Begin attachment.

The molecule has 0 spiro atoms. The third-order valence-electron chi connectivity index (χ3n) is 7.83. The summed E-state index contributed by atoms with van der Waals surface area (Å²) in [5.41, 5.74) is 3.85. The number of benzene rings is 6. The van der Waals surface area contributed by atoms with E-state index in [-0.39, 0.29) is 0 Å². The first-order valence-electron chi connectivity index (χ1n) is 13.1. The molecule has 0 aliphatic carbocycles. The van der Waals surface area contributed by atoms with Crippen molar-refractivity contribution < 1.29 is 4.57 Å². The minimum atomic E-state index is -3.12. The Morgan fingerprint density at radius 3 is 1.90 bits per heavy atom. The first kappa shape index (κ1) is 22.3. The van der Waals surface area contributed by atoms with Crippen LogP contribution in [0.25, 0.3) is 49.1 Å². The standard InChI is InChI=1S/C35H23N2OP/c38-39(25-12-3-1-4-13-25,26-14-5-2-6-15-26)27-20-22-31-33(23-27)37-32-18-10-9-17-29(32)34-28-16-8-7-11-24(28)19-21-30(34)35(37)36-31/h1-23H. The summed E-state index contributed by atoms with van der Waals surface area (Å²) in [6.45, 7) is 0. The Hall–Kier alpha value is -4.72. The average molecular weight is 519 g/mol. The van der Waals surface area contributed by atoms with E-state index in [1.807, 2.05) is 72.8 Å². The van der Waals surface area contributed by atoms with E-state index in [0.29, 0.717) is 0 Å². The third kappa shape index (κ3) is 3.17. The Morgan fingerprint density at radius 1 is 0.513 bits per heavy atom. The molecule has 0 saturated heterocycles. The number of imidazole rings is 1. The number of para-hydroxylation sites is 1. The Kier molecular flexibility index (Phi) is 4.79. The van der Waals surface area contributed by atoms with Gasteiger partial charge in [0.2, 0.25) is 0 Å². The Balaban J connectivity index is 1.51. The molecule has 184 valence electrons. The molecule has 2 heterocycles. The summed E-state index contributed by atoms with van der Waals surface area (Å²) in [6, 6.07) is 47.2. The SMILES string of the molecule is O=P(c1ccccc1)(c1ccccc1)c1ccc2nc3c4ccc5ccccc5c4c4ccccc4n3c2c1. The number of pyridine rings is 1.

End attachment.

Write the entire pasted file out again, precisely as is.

The molecule has 0 spiro atoms. The third-order valence-electron chi connectivity index (χ3n) is 7.83. The summed E-state index contributed by atoms with van der Waals surface area (Å²) in [5.41, 5.74) is 3.85. The number of benzene rings is 6. The van der Waals surface area contributed by atoms with E-state index in [-0.39, 0.29) is 0 Å². The first-order valence-electron chi connectivity index (χ1n) is 13.1. The molecule has 0 aliphatic carbocycles. The van der Waals surface area contributed by atoms with Crippen molar-refractivity contribution < 1.29 is 4.57 Å². The minimum atomic E-state index is -3.12. The Morgan fingerprint density at radius 3 is 1.90 bits per heavy atom. The first kappa shape index (κ1) is 22.3. The van der Waals surface area contributed by atoms with Crippen LogP contribution in [0.25, 0.3) is 49.1 Å². The standard InChI is InChI=1S/C35H23N2OP/c38-39(25-12-3-1-4-13-25,26-14-5-2-6-15-26)27-20-22-31-33(23-27)37-32-18-10-9-17-29(32)34-28-16-8-7-11-24(28)19-21-30(34)35(37)36-31/h1-23H. The summed E-state index contributed by atoms with van der Waals surface area (Å²) in [6.45, 7) is 0. The Hall–Kier alpha value is -4.72. The average molecular weight is 519 g/mol. The van der Waals surface area contributed by atoms with E-state index in [1.807, 2.05) is 72.8 Å². The van der Waals surface area contributed by atoms with E-state index in [0.29, 0.717) is 0 Å². The third kappa shape index (κ3) is 3.17. The Morgan fingerprint density at radius 1 is 0.513 bits per heavy atom. The molecule has 0 saturated heterocycles. The number of imidazole rings is 1. The number of para-hydroxylation sites is 1. The Kier molecular flexibility index (Phi) is 4.79. The van der Waals surface area contributed by atoms with Gasteiger partial charge in [0.2, 0.25) is 0 Å². The Balaban J connectivity index is 1.51. The molecule has 184 valence electrons. The molecule has 2 heterocycles. The summed E-state index contributed by atoms with van der Waals surface area (Å²) in [6, 6.07) is 47.2. The SMILES string of the molecule is O=P(c1ccccc1)(c1ccccc1)c1ccc2nc3c4ccc5ccccc5c4c4ccccc4n3c2c1. The number of pyridine rings is 1.